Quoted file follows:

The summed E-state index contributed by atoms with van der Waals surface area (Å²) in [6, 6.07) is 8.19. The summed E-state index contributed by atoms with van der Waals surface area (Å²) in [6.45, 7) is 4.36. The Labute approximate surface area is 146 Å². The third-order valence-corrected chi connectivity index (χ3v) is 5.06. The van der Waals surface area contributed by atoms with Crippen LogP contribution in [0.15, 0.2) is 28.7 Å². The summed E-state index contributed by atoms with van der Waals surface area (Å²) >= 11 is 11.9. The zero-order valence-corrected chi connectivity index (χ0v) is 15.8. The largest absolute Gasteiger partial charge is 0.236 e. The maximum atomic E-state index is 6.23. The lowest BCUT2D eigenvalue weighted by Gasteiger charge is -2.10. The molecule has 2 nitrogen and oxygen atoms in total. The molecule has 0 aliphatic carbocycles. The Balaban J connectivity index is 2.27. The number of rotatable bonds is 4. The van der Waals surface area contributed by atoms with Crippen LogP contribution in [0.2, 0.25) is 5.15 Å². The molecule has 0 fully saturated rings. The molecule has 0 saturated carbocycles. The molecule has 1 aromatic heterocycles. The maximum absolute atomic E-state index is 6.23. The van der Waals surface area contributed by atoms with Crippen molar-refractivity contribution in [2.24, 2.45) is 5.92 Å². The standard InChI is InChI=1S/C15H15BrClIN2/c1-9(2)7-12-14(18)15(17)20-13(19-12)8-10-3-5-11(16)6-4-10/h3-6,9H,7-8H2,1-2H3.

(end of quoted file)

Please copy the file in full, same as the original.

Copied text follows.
The summed E-state index contributed by atoms with van der Waals surface area (Å²) in [6, 6.07) is 8.19. The summed E-state index contributed by atoms with van der Waals surface area (Å²) in [6.45, 7) is 4.36. The Labute approximate surface area is 146 Å². The third-order valence-corrected chi connectivity index (χ3v) is 5.06. The van der Waals surface area contributed by atoms with Crippen LogP contribution in [0.15, 0.2) is 28.7 Å². The summed E-state index contributed by atoms with van der Waals surface area (Å²) >= 11 is 11.9. The zero-order valence-corrected chi connectivity index (χ0v) is 15.8. The largest absolute Gasteiger partial charge is 0.236 e. The maximum atomic E-state index is 6.23. The lowest BCUT2D eigenvalue weighted by Gasteiger charge is -2.10. The molecule has 2 nitrogen and oxygen atoms in total. The molecule has 0 aliphatic carbocycles. The Balaban J connectivity index is 2.27. The number of rotatable bonds is 4. The van der Waals surface area contributed by atoms with Crippen LogP contribution in [0.2, 0.25) is 5.15 Å². The molecule has 0 fully saturated rings. The molecule has 0 saturated carbocycles. The molecule has 1 aromatic heterocycles. The maximum absolute atomic E-state index is 6.23. The van der Waals surface area contributed by atoms with Crippen molar-refractivity contribution in [2.24, 2.45) is 5.92 Å². The standard InChI is InChI=1S/C15H15BrClIN2/c1-9(2)7-12-14(18)15(17)20-13(19-12)8-10-3-5-11(16)6-4-10/h3-6,9H,7-8H2,1-2H3.